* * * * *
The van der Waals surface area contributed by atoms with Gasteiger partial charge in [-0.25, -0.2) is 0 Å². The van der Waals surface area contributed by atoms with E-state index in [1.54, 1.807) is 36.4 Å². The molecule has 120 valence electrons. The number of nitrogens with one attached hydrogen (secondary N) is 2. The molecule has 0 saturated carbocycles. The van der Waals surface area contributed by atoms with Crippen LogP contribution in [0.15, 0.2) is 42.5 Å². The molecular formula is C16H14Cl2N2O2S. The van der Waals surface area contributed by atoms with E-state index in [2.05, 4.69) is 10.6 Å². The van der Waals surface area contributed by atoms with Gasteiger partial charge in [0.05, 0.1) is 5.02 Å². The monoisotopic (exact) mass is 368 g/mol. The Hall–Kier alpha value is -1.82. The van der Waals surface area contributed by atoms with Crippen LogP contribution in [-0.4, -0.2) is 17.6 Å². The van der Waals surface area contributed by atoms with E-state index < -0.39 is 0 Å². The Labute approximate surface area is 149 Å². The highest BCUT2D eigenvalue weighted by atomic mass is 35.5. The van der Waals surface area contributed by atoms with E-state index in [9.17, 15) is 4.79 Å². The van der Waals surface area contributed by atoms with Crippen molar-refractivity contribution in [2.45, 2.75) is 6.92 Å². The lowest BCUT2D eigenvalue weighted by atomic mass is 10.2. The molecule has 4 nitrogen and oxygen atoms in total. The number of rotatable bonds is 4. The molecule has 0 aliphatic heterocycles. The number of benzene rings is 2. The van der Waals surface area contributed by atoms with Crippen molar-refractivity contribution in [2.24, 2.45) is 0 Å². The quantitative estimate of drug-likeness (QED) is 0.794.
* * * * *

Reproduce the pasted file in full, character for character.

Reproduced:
The van der Waals surface area contributed by atoms with Gasteiger partial charge in [-0.25, -0.2) is 0 Å². The van der Waals surface area contributed by atoms with E-state index in [1.54, 1.807) is 36.4 Å². The molecule has 120 valence electrons. The number of nitrogens with one attached hydrogen (secondary N) is 2. The molecule has 0 saturated carbocycles. The van der Waals surface area contributed by atoms with Crippen LogP contribution in [0.15, 0.2) is 42.5 Å². The molecular formula is C16H14Cl2N2O2S. The van der Waals surface area contributed by atoms with E-state index in [2.05, 4.69) is 10.6 Å². The van der Waals surface area contributed by atoms with Gasteiger partial charge in [0.05, 0.1) is 5.02 Å². The monoisotopic (exact) mass is 368 g/mol. The Hall–Kier alpha value is -1.82. The van der Waals surface area contributed by atoms with Crippen LogP contribution in [-0.4, -0.2) is 17.6 Å². The van der Waals surface area contributed by atoms with E-state index < -0.39 is 0 Å². The Labute approximate surface area is 149 Å². The highest BCUT2D eigenvalue weighted by atomic mass is 35.5. The van der Waals surface area contributed by atoms with E-state index in [9.17, 15) is 4.79 Å². The van der Waals surface area contributed by atoms with Crippen molar-refractivity contribution in [2.45, 2.75) is 6.92 Å². The lowest BCUT2D eigenvalue weighted by atomic mass is 10.2. The molecule has 4 nitrogen and oxygen atoms in total. The number of rotatable bonds is 4. The molecule has 0 aliphatic heterocycles. The number of benzene rings is 2. The van der Waals surface area contributed by atoms with Crippen molar-refractivity contribution in [2.24, 2.45) is 0 Å². The quantitative estimate of drug-likeness (QED) is 0.794.